“Once you figure out your values and what’s important to you, you can take a closer look at why you want to quit. Often, you may find you’re unhappy because your values are misaligned with your company or your boss.”
With more people recognising the importance of work/life balance, this is a good time to figure out your priorities. Research shows that 75 per cent of employees would prefer a hybrid working model rather than going back to the office full-time, while searches for remote work on job search site Indeed have soared by more than 500 per cent since February 2020.
“We’re more geographically mobile, we can work form home, so why not get a job somewhere else in the world?” said McLean.
“There’s a lot more opportunity because much of the world was working from home. Think about how you can progress your career or where you want to go. A really positive reason for leaving a current job is that you want to grow and develop in your career.”
How do I quit?
If you are thinking seriously about quitting your job, McLean advises having a sit-down with your manager or HR to talk about what changes could be made that would make you stay.
“It doesn’t hurt to see what options are available to you before you quit,” she said. “This is also a really great way to get a pay rise. Employers do not want to lose their people, and they can often change your role completely.”
But if your heart is set on leaving, then do so on good terms.
“Don’t burn any bridges when you quit,” said McLean. “You never know what the future holds. Most industries are fairly small and people move around in the same circles, so leave on really good terms.”
Once you have decided, don’t “dilly dally”, she adds. “Continuing to work when you know you want to quit is very demoralising, so tell your manager as soon as possible and make sure they hear it from you, not anyone else. Be honest, don’t blame anybody and be polite in your resignation letter.”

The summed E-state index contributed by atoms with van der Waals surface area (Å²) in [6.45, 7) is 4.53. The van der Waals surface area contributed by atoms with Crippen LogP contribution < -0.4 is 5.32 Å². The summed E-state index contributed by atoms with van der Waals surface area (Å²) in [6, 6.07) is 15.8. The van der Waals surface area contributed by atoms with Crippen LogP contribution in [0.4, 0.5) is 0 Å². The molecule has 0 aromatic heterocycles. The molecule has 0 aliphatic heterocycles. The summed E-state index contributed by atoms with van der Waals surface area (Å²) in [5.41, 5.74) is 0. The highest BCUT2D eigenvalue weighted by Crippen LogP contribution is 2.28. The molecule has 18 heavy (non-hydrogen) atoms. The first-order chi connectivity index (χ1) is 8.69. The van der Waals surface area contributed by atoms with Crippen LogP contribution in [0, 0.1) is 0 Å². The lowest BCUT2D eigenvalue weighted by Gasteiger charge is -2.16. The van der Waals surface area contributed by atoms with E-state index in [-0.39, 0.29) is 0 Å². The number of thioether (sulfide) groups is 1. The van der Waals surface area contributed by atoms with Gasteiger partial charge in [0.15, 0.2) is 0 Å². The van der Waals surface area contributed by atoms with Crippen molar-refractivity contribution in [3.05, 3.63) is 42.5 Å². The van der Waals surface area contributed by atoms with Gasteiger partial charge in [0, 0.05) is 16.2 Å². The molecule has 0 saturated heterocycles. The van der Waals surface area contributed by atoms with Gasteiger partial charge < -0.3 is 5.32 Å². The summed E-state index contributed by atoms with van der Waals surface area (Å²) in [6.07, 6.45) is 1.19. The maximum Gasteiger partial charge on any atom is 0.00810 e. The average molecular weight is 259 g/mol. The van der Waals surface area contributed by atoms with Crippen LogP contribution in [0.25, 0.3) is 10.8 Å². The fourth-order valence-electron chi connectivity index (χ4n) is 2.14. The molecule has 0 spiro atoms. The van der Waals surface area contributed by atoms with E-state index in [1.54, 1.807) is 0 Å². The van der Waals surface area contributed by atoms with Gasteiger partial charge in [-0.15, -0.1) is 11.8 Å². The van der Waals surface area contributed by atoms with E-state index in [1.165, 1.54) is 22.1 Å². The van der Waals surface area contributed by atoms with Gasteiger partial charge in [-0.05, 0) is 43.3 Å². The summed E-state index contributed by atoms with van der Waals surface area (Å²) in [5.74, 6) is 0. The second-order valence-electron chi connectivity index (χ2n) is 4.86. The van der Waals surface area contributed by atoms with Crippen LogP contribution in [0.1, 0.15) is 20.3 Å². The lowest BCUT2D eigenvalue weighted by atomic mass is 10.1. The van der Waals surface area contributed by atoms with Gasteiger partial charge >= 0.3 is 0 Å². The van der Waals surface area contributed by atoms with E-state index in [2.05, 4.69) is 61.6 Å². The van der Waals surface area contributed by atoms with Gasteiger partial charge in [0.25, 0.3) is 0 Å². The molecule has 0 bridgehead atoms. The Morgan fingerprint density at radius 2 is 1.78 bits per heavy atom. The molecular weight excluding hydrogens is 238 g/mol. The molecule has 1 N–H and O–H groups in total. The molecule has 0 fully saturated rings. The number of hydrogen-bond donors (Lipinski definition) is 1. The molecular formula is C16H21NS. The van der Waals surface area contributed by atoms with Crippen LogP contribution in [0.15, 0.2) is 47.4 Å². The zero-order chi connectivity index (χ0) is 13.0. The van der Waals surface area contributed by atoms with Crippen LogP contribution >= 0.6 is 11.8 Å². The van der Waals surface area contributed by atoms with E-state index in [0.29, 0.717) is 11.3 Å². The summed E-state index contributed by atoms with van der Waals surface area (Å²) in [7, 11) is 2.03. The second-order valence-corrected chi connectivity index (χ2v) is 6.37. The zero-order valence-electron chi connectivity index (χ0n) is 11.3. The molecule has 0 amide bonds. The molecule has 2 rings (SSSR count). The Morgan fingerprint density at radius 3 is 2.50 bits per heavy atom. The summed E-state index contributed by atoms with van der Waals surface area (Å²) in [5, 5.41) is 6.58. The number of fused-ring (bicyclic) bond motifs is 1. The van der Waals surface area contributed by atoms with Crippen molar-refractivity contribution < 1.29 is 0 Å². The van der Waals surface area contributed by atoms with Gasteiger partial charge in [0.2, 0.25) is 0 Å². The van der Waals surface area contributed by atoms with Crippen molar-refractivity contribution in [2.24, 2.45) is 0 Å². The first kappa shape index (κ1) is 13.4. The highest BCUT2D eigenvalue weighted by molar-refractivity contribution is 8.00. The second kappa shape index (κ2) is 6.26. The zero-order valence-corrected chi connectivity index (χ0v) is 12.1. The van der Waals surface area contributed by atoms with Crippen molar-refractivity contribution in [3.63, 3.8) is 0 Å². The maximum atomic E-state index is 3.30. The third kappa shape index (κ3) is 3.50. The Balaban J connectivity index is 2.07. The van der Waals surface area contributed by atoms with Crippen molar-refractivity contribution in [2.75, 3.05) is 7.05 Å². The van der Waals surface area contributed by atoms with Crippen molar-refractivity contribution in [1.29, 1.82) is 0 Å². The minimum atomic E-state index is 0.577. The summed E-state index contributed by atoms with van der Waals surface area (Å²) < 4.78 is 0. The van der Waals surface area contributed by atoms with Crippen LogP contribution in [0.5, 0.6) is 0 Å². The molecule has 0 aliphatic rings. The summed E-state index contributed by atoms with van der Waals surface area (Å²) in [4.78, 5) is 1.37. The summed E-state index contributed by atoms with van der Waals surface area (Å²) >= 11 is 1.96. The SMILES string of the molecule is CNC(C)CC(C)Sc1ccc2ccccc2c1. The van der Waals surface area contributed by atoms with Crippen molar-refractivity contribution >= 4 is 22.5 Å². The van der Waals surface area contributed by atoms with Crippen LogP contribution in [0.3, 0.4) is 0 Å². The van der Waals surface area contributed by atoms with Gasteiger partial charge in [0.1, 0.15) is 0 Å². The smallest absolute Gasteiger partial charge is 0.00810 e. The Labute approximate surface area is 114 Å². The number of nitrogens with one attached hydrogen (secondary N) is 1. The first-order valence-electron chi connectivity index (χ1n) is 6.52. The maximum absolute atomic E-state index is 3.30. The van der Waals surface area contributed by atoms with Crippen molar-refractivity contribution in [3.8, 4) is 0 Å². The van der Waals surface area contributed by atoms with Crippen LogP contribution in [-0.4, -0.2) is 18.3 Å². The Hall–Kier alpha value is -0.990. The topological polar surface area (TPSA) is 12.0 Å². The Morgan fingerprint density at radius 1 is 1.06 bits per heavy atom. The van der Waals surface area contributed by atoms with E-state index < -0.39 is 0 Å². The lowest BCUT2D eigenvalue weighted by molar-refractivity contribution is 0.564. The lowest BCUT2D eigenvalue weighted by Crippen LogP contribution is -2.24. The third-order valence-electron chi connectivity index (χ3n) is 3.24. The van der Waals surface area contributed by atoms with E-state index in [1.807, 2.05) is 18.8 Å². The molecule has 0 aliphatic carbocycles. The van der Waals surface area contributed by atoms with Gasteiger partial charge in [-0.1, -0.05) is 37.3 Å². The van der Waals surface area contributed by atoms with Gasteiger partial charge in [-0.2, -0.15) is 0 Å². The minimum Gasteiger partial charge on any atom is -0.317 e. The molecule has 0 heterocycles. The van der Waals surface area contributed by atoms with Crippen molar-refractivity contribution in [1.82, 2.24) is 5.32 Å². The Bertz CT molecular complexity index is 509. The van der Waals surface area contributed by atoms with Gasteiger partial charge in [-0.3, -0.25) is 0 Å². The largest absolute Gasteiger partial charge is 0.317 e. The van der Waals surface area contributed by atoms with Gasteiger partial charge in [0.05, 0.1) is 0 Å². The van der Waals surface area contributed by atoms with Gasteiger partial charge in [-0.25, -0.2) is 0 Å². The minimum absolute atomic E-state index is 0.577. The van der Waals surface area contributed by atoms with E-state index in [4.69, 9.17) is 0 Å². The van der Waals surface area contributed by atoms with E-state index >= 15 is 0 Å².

But what if you’re quitting because of a toxic work environment or person?
“I’d still try to leave on good terms even if it’s been toxic, and during the exit interview – which is usually carried out by HR – that’s your opportunity to be really honest because everyone can learn from that experience.
“The more positive your exit can be the better. Also, from an employer’s perspective, you never know when you want to rehire someone so they should help people exit in the best way possible.”
What do I do if I get another job offer?
If you have received a job offer that you really want to pursue, you should take your time to make sure it’s exactly what you want.
“Don’t be too hasty, check out the final details and make sure in writing it’s exactly what you want,” said McLean. “Think of the interview, did you ask everything you wanted to? Were there any questions that weren’t quite answered in the way you wanted? That can be a warning sign.”
She also advises not to be afraid to negotiate salaries, and to make sure the new role is in the direction you want to take.
“Be really clear about it. It’s worth having a list of pros and cons and ensuring your next job meets all those needs.
“If it doesn’t, then don’t take it if you can afford not to. Right now, it’s really in your favour as a job-seeker so figure out what is non-negotiable in your next job and have the confidence not to take it if it doesn’t meet your criteria.”